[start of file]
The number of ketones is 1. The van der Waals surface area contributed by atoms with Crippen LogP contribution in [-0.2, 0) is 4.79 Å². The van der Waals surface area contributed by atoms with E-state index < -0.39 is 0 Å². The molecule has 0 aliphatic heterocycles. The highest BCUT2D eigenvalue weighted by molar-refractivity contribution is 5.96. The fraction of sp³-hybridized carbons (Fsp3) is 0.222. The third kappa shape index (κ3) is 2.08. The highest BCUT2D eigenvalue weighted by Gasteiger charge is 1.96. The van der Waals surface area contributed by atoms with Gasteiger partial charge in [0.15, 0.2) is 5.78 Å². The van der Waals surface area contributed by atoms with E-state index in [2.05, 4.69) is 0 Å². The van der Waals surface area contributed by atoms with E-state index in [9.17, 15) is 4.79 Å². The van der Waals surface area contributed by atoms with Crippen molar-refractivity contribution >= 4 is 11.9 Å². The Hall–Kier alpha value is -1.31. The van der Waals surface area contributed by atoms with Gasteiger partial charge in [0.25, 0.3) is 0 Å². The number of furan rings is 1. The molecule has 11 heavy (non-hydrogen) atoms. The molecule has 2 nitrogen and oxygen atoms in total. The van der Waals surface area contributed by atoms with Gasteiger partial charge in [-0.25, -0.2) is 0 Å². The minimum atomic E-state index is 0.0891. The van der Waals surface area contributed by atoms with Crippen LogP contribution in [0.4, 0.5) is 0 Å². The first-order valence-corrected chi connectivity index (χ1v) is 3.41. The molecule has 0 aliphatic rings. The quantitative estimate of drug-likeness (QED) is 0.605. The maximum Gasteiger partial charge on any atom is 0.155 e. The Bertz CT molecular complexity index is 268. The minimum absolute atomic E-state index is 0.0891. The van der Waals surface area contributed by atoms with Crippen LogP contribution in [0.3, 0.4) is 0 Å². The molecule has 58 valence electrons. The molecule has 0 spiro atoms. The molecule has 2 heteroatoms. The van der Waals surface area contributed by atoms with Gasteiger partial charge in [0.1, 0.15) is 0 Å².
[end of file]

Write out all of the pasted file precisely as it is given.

The number of ketones is 1. The van der Waals surface area contributed by atoms with Crippen LogP contribution in [-0.2, 0) is 4.79 Å². The van der Waals surface area contributed by atoms with E-state index < -0.39 is 0 Å². The molecule has 0 aliphatic heterocycles. The highest BCUT2D eigenvalue weighted by molar-refractivity contribution is 5.96. The fraction of sp³-hybridized carbons (Fsp3) is 0.222. The third kappa shape index (κ3) is 2.08. The highest BCUT2D eigenvalue weighted by Gasteiger charge is 1.96. The van der Waals surface area contributed by atoms with Gasteiger partial charge in [0.15, 0.2) is 5.78 Å². The van der Waals surface area contributed by atoms with E-state index in [2.05, 4.69) is 0 Å². The van der Waals surface area contributed by atoms with E-state index in [9.17, 15) is 4.79 Å². The van der Waals surface area contributed by atoms with Crippen molar-refractivity contribution >= 4 is 11.9 Å². The Hall–Kier alpha value is -1.31. The van der Waals surface area contributed by atoms with Gasteiger partial charge in [0.25, 0.3) is 0 Å². The number of furan rings is 1. The molecule has 11 heavy (non-hydrogen) atoms. The molecule has 2 nitrogen and oxygen atoms in total. The van der Waals surface area contributed by atoms with Gasteiger partial charge in [-0.25, -0.2) is 0 Å². The minimum atomic E-state index is 0.0891. The van der Waals surface area contributed by atoms with Crippen LogP contribution in [0.4, 0.5) is 0 Å². The first-order valence-corrected chi connectivity index (χ1v) is 3.41. The molecule has 0 aliphatic rings. The quantitative estimate of drug-likeness (QED) is 0.605. The maximum Gasteiger partial charge on any atom is 0.155 e. The Bertz CT molecular complexity index is 268. The minimum absolute atomic E-state index is 0.0891. The van der Waals surface area contributed by atoms with Crippen LogP contribution in [0.3, 0.4) is 0 Å². The molecule has 58 valence electrons. The molecule has 0 spiro atoms. The molecule has 2 heteroatoms. The van der Waals surface area contributed by atoms with Gasteiger partial charge in [0.1, 0.15) is 0 Å².